Latest version of the 1980s defense playbook
For other professional views and reports
relating to evolving applications of professional defense playbooks, see the
reference page for a 2013-2014 case example observing the practices
advocated at the time by the authors of the article below.
The Harvard Law School Forum on Corporate Governance and Financial
Regulation, January 25, 2019 posting
Dealing with Activist Hedge Funds and
Other Activist Investors
Posted by Martin Lipton, Wachtell, Lipton,
Rosen & Katz, on Friday, January 25, 2019
Martin Lipton is a founding partner of Wachtell, Lipton,
Rosen & Katz, specializing in mergers and acquisitions and matters
affecting corporate policy and strategy. This post is based on a
Wachtell Lipton publication by Mr. Lipton, Steven
A. Rosenblum, Karessa
L. Cain, and Sabastian
V. Niles. Related research from the Program on Corporate
Governance includes The
Long-Term Effects of Hedge Fund Activism by
Lucian Bebchuk, Alon Brav, and Wei Jiang (discussed on the Forum here); Dancing
with Activists by Lucian Bebchuk, Alon Brav, Wei Jiang, and
Thomas Keusch (discussed on the Forum here);
Bleeds When the Wolves Bite? A Flesh-and-Blood Perspective on
Hedge Fund Activism and Our Strange Corporate Governance System by
Leo E. Strine, Jr. (discussed on the Forum here).
Regardless of industry, size or performance, no
company should consider itself immune from hedge fund activism. No company is
too large, too popular, too new or too successful. Even companies that are
respected industry leaders and have outperformed the market and their peers have
come under fire. Activists set new records in 2018, targeting the largest number
of companies (nearly 300), deploying more capital and winning a greater number
of board seats (161) than ever before.
the most well-known activist hedge funds are surging, and there are
more than 100 hedge funds currently engaged in activism. Activist
hedge funds have significantly more than $100 billion of assets under
management, and remain an “asset class” that attracts investment from
major traditional institutional investors.
Although a number of
institutional investors are beginning to question whether hedge fund activism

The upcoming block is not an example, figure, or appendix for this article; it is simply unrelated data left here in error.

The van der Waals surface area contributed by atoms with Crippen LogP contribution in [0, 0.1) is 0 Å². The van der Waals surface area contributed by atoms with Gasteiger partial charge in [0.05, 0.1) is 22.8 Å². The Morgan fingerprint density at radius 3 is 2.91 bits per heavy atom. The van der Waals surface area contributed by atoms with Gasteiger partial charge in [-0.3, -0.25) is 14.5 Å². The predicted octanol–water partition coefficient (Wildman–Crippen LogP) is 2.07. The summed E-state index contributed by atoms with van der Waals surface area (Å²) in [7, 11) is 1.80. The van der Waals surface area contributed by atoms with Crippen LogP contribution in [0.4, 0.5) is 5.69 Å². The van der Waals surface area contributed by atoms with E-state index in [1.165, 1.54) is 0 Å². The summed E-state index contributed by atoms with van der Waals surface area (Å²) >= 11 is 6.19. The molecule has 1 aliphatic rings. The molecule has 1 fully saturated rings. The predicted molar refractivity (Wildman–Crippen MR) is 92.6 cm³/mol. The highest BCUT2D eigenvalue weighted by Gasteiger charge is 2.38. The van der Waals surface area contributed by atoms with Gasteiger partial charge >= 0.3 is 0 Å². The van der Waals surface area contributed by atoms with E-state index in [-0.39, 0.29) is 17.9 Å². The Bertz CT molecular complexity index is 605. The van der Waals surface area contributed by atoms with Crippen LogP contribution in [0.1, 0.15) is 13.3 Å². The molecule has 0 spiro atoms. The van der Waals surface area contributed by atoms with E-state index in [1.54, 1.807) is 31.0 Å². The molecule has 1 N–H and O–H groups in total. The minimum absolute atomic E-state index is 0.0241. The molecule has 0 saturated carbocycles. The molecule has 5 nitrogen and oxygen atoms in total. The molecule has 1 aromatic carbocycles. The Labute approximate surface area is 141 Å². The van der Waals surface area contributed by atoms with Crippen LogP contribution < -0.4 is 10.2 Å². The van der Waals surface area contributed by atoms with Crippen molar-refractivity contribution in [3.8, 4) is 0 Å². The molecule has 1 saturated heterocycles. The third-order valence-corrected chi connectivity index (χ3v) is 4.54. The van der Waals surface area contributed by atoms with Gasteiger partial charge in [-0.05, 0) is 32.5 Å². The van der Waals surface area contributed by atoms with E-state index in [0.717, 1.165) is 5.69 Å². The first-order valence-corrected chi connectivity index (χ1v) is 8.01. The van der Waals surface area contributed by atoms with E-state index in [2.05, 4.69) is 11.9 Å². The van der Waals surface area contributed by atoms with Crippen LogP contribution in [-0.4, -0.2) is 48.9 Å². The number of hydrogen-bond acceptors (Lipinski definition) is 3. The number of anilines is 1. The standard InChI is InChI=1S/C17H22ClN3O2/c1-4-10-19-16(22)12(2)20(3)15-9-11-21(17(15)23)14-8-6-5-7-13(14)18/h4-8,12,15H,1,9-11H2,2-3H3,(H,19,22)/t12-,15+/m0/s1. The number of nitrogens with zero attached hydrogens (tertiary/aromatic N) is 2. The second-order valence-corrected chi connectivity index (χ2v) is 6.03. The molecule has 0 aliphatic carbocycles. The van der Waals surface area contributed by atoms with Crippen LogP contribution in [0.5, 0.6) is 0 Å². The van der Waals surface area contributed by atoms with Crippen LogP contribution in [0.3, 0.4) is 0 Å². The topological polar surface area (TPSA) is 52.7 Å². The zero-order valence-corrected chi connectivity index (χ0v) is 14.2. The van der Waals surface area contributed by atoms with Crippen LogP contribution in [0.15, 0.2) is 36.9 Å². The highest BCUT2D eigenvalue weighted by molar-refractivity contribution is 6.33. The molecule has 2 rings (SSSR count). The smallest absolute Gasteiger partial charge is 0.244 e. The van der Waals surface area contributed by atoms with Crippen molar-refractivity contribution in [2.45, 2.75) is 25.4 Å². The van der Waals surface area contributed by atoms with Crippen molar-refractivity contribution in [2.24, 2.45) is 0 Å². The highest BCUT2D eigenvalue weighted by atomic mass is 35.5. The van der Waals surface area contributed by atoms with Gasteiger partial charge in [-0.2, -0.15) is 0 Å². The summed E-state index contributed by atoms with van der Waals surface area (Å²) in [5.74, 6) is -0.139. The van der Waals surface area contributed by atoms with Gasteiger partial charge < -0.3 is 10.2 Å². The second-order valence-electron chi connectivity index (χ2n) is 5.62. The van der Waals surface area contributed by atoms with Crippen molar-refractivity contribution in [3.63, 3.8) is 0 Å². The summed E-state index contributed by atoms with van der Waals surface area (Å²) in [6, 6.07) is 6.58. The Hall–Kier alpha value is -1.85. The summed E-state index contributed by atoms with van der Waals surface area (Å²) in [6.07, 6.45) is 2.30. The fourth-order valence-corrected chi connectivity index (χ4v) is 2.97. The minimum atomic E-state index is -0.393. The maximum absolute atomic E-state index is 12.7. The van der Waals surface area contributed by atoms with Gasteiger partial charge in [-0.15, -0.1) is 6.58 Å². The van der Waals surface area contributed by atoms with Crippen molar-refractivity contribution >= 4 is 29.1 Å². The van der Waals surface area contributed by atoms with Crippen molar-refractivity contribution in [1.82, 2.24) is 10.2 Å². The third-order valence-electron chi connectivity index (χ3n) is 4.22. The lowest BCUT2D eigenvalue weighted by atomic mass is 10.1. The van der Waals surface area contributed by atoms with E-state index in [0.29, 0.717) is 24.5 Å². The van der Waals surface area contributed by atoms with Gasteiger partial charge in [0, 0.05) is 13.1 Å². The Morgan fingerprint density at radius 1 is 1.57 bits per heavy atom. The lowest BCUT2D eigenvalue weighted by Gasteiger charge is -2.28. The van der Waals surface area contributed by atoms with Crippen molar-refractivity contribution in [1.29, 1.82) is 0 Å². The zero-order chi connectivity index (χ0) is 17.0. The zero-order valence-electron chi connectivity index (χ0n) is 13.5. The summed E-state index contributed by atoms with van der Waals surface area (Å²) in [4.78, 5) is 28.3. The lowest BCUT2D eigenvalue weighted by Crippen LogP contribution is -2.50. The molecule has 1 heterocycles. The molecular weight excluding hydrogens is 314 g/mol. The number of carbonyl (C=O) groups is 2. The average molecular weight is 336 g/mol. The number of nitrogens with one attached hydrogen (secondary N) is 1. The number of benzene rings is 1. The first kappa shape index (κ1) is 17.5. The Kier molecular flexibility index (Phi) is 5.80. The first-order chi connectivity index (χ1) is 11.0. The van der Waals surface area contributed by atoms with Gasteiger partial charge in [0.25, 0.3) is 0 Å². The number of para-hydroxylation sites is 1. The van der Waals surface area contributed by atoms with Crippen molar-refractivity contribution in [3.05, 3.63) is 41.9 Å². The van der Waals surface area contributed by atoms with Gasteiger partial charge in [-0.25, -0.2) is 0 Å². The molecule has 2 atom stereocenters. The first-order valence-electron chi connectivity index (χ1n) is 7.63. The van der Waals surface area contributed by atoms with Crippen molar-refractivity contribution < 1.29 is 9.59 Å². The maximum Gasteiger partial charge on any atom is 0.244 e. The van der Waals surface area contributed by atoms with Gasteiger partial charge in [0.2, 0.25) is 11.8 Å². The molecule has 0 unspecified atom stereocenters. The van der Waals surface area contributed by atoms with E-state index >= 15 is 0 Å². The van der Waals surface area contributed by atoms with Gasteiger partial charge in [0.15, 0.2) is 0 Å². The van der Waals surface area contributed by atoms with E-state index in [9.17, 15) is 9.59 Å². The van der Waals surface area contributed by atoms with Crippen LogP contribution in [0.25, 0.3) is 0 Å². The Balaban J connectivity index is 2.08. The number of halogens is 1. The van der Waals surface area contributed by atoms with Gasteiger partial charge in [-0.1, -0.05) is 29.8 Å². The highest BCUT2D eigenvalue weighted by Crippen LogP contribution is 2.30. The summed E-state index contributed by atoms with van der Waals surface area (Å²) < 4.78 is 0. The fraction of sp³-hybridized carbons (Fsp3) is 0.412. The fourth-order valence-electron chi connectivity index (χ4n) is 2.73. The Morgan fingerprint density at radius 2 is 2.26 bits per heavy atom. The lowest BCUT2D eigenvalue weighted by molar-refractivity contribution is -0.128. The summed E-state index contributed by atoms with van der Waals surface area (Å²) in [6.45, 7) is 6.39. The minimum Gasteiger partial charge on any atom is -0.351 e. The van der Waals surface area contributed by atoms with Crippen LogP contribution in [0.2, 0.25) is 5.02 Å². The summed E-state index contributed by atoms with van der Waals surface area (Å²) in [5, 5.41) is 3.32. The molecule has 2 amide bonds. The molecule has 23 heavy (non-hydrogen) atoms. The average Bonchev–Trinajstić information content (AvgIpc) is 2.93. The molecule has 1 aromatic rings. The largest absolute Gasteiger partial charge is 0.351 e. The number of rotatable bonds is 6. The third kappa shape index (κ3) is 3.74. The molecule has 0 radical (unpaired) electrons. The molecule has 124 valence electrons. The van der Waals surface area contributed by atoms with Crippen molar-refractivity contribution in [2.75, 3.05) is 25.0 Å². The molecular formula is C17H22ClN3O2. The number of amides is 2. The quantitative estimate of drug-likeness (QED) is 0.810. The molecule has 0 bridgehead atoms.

should be supported or resisted, and will act independently of activists, the
relationships between activists and more traditional investors in recent years
have encouraged increasingly frequent and aggressive activist attacks. Several
mutual funds and other institutional investors have on occasion also deployed
the same kinds of tactics and campaigns as the dedicated activist funds. A
number of hedge funds have also sought to export American-style activism abroad,
with companies throughout the world now facing classic activist attacks. Many
activist attacks continue to be designed to force a takeover, sale or breakup of
the target, or a change in management, either immediately or over time.
Elliott Management was
the most active and, in many cases, aggressive activist of 2018. The Wall
Street Journal noted that Elliott publicly targeted 24 companies in 2018,
with Carl Icahn and Starboard runners-up with nine public targets each. These
numbers do not include the increasing number of non-disclosed activist
situations against major companies. The New Yorker published a lengthy
profile of Paul Singer and Elliott in August, “Paul Singer, Doomsday Investor,”
noting “Singer has excelled in this field in part because of a canny ability to
discern his opponents’ weaknesses and a seeming imperviousness to public
It has become
increasingly evident that the activism-driven corporate world is relatively
fragile and is proving to be unsustainable, particularly when viewed in the
broader context of rapidly changing political and social norms and initiatives
have been underway to establish a modern corporate governance framework that is
calibrated to the current environment. For our part, at the request of the World
Economic Forum, we prepared a paper titled,
The New Paradigm: A Roadmap for an Implicit Corporate Governance Partnership
Between Corporations and Investors to Achieve Sustainable Long-Term Investment
and Growth, which was issued in September 2016. We updated
The New Paradigm and discussed it in our memo,
Some Thoughts for Boards of Directors in 2019.
In essence, The New
Paradigm conceives of corporate governance as a collaboration among
corporations, shareholders and other stakeholders working together to achieve
long-term value and resist short-termism. While we have seen considerable
interest in The New Paradigm and similar initiatives from major
institutional investors and other key stakeholders (for example, the
Investor Stewardship Group), until such a framework is widely adopted and in
the absence of legislation, it is unlikely that there will be any significant
decrease in activism. Accordingly, companies should regularly review and adjust
their plans to avoid an activist attack and to successfully deal with an
activist attack if one should occur. Effective engagement with major
shareholders is the essential element of activist defense, and the support of
major investors, including the largest index funds, cannot be taken for granted.
The Attack Devices Used by
criticizing a company’s governance, management, business and strategy and
presenting the activist’s own recommendations and business plan.